Dallas County’s First African-American District Attorney, Craig Watkins, Named Texan of the Year

craig-watkins-588.jpgJan.1, 2007, the day Craig Watkins was sworn in as Dallas’ first African-American district attorney, marked a seismic shift in local politics. Perhaps even more significant than the election of Ron Kirk, our first black mayor, Mr. Watkins’ first two years in office illustrate a commitment to just and effective enforcement of the law; citizens expect as much and rightly so.

Mr. Watkins has taken his charge one step further – an equal commitment to justice. The Dallas D.A.’s office is as committed to seeing the innocent go free as it is in seeing the guilty prosecuted – and Mr. Watkins has redoubled those efforts in 2008.
For that reason, Craig Watkins is my nominee for Dallas Morning News Texan of the Year.
To date, 19 men, unfairly prosecuted and falsely imprisoned, have had their Dallas County convictions overturned through DNA technology that was unavailable at the time of prosecution. Most of them were found guilty because of faulty eyewitness testimony. But all were innocent.
These were men who lost not just years of their lives but also lost family members, friends and the opportunity to contribute positively to our society. And chances are that all might have remained in prison if it had not been for the zealous commitment of Mr. Watkins.
Mr. Watkins has not randomly run across these victims of the criminal justice system, but as a result of his decision to partner with the Innocence Project of Texas and review more than 350 questionable cases.
These exonerations wouldn’t be possible were it not for the fact that the Dallas County District Attorney’s office has kept forensic evidence longer than any other county in the state. Nonetheless, it was Mr. Watkins’ fervor to make sure prison is reserved only for criminals that jumpstarted this process and sustained its momentum.
What is particularly courageous – as well as ironic – is that in pursuing the liberation of these men, Mr. Watkins also has had to take on the formidable legend of Henry Wade, the Dallas County district attorney for 36 years. Mr. Wade prosecuted Jack Ruby for the murder of Lee Harvey Oswald, the alleged assassin of President John F. Kennedy. He is the Wade referred to in the Supreme Court case Roe vs. Wade.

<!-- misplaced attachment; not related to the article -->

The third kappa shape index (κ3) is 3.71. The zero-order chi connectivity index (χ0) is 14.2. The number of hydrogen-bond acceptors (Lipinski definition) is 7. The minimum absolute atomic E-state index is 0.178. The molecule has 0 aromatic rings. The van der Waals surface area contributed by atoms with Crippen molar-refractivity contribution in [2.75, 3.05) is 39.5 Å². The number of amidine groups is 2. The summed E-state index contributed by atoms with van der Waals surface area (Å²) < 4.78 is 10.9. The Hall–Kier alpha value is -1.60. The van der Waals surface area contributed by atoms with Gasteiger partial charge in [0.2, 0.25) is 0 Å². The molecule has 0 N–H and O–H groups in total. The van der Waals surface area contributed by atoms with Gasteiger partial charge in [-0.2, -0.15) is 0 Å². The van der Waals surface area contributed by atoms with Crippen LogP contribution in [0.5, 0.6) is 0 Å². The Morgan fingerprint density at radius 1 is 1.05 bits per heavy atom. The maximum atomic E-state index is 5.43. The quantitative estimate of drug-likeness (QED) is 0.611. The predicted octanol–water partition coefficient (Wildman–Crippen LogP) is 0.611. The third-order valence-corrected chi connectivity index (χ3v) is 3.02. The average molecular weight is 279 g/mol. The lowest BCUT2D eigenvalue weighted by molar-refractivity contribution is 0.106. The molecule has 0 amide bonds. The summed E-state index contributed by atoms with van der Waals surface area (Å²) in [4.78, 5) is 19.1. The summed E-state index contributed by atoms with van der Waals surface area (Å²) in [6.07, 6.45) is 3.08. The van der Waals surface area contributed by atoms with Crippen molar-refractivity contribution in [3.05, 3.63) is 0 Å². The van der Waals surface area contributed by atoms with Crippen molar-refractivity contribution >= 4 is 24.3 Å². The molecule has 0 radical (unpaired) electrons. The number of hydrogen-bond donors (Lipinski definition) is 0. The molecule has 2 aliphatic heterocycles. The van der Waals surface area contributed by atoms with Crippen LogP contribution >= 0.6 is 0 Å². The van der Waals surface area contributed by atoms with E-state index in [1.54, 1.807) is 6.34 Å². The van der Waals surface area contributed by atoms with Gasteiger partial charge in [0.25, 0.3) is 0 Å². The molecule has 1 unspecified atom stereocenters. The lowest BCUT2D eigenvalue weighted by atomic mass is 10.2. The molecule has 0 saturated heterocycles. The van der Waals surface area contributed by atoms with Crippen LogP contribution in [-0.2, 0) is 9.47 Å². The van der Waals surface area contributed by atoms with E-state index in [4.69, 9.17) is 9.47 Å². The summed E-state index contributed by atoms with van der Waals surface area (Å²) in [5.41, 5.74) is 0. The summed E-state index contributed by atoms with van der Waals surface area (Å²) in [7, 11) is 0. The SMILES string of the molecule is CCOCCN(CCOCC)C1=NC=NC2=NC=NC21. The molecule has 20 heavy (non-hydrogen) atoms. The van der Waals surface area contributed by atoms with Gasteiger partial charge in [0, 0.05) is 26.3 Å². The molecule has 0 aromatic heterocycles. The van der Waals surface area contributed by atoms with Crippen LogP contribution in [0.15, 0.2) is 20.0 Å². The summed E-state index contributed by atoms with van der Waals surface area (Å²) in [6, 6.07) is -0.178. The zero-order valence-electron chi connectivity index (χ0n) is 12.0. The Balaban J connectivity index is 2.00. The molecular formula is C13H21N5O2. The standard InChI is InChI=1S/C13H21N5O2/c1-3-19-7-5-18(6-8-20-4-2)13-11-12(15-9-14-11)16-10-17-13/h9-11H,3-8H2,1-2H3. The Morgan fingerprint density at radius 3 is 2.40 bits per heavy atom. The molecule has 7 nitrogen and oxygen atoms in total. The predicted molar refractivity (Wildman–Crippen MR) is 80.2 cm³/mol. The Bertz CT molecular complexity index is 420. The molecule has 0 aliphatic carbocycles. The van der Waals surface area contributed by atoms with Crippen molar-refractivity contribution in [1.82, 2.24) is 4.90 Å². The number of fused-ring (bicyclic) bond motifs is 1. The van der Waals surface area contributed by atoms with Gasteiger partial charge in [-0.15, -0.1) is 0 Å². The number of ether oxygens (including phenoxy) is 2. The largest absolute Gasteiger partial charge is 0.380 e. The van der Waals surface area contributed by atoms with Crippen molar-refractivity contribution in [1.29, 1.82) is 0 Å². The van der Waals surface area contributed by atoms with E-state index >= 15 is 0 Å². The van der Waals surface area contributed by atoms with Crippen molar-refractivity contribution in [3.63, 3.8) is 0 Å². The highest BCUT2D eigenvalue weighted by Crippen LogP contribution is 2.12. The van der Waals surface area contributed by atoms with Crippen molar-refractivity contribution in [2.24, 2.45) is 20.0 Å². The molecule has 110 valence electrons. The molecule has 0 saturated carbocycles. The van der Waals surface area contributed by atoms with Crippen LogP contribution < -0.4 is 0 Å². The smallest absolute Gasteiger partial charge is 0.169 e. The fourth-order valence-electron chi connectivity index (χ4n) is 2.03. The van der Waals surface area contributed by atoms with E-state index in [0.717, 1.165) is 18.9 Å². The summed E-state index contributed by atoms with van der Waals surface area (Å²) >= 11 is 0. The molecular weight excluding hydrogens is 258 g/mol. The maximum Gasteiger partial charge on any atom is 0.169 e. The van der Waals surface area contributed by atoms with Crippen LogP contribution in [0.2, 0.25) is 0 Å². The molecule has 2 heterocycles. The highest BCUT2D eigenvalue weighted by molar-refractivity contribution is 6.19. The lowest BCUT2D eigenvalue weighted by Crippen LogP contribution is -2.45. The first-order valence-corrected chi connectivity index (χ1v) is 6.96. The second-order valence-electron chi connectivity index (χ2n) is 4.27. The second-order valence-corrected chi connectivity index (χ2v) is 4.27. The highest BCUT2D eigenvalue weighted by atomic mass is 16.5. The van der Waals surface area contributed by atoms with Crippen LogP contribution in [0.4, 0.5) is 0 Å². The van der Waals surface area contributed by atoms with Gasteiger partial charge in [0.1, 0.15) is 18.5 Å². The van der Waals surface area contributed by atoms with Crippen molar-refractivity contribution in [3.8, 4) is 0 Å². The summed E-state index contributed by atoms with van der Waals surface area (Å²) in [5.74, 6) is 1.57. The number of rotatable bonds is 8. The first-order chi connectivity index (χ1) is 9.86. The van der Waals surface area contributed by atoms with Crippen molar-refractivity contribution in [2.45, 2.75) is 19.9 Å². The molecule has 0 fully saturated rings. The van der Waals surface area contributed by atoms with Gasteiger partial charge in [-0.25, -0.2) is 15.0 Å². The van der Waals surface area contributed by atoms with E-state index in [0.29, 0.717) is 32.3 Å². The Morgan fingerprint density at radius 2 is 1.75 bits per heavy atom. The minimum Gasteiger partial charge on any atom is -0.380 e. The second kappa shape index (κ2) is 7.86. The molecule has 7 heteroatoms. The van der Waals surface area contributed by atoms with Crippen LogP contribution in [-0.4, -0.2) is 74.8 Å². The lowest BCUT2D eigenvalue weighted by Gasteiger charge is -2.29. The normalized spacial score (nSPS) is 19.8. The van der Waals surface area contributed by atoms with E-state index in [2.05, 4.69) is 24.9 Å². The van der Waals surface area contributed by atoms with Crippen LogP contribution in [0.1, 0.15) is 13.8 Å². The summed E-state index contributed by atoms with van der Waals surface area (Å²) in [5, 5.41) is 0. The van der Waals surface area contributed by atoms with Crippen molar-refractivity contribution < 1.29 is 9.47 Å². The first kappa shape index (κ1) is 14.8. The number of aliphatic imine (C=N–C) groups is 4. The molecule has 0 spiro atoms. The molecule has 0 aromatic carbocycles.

Mr. Wade and his team of prosecutors boasted a 90 percent conviction rate and, in his last 20 years in office, won 165,000 cases – including some of those 19 since-exonerated men. “There was a cowboy kind of mentality, and the reality is that kind of approach is archaic, racist, elitist and arrogant,” said Mr. Watkins.
But the irony is that it was the Wade administration that made the decision to save the biological evidence that has led to many of the recent exonerations.
The significance of Mr. Watkins’ work should ultimately lead to new legislation. We must find ways to adequately compensate those who have been victimized by the criminal justice system. Both their compensation and a gubernatorial pardon should be immediate upon release.
As someone whose family has suffered the loss of a loved one through violence, I know what it is like to want the perpetrator brought to justice. But my family and I want the right person prosecuted and punished. We are all ill-served otherwise.
Mr. Watkins understands this and has taken the right step by creating the Convictions Integrity Unit to ensure proper prosecutorial procedures. We may well be getting to the point in Dallas County when there will be little doubt that our trials are fair. And that’s the work of Craig Watkins.
Whatever else positive he does during his term, whether or not he wins re-election, Mr. Watkins has built a prosecutor’s office of which we can all be proud.
Source: Dallas Morning News
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